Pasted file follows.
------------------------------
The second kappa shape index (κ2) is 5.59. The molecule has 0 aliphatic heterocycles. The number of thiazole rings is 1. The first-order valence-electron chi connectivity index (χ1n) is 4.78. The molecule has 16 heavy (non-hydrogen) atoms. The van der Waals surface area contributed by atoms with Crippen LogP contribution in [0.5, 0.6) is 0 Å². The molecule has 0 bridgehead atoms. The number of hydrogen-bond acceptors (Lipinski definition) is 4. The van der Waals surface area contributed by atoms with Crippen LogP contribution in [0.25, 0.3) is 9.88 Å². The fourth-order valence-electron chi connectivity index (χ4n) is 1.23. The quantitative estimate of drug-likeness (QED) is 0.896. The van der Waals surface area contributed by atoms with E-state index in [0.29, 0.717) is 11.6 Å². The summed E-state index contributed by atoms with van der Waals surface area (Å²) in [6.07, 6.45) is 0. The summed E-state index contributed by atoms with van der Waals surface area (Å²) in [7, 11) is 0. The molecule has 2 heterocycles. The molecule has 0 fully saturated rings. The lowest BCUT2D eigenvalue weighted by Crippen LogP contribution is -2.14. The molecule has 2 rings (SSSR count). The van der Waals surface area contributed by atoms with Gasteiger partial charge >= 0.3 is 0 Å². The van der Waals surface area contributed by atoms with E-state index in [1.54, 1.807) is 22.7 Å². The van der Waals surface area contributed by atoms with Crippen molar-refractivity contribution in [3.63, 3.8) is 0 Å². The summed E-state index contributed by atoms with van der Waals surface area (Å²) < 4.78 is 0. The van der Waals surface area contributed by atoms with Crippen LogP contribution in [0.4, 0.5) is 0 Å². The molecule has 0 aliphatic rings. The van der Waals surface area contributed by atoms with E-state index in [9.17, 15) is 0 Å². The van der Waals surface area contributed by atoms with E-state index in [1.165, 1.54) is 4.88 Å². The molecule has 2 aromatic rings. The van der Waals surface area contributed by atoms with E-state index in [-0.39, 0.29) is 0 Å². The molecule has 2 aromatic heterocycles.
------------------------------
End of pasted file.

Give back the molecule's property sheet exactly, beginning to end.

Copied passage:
The second kappa shape index (κ2) is 5.59. The molecule has 0 aliphatic heterocycles. The number of thiazole rings is 1. The first-order valence-electron chi connectivity index (χ1n) is 4.78. The molecule has 16 heavy (non-hydrogen) atoms. The van der Waals surface area contributed by atoms with Crippen LogP contribution in [0.5, 0.6) is 0 Å². The molecule has 0 bridgehead atoms. The number of hydrogen-bond acceptors (Lipinski definition) is 4. The van der Waals surface area contributed by atoms with Crippen LogP contribution in [0.25, 0.3) is 9.88 Å². The fourth-order valence-electron chi connectivity index (χ4n) is 1.23. The quantitative estimate of drug-likeness (QED) is 0.896. The van der Waals surface area contributed by atoms with E-state index in [0.29, 0.717) is 11.6 Å². The summed E-state index contributed by atoms with van der Waals surface area (Å²) in [6.07, 6.45) is 0. The summed E-state index contributed by atoms with van der Waals surface area (Å²) in [7, 11) is 0. The molecule has 2 heterocycles. The molecule has 0 fully saturated rings. The lowest BCUT2D eigenvalue weighted by Crippen LogP contribution is -2.14. The molecule has 2 rings (SSSR count). The van der Waals surface area contributed by atoms with Gasteiger partial charge >= 0.3 is 0 Å². The van der Waals surface area contributed by atoms with E-state index in [1.54, 1.807) is 22.7 Å². The van der Waals surface area contributed by atoms with Crippen molar-refractivity contribution in [3.63, 3.8) is 0 Å². The summed E-state index contributed by atoms with van der Waals surface area (Å²) < 4.78 is 0. The van der Waals surface area contributed by atoms with Crippen LogP contribution in [0.4, 0.5) is 0 Å². The molecule has 0 aliphatic rings. The van der Waals surface area contributed by atoms with E-state index in [9.17, 15) is 0 Å². The van der Waals surface area contributed by atoms with E-state index in [1.165, 1.54) is 4.88 Å². The molecule has 2 aromatic rings. The van der Waals surface area contributed by atoms with E-state index in [-0.39, 0.29) is 0 Å². The molecule has 2 aromatic heterocycles.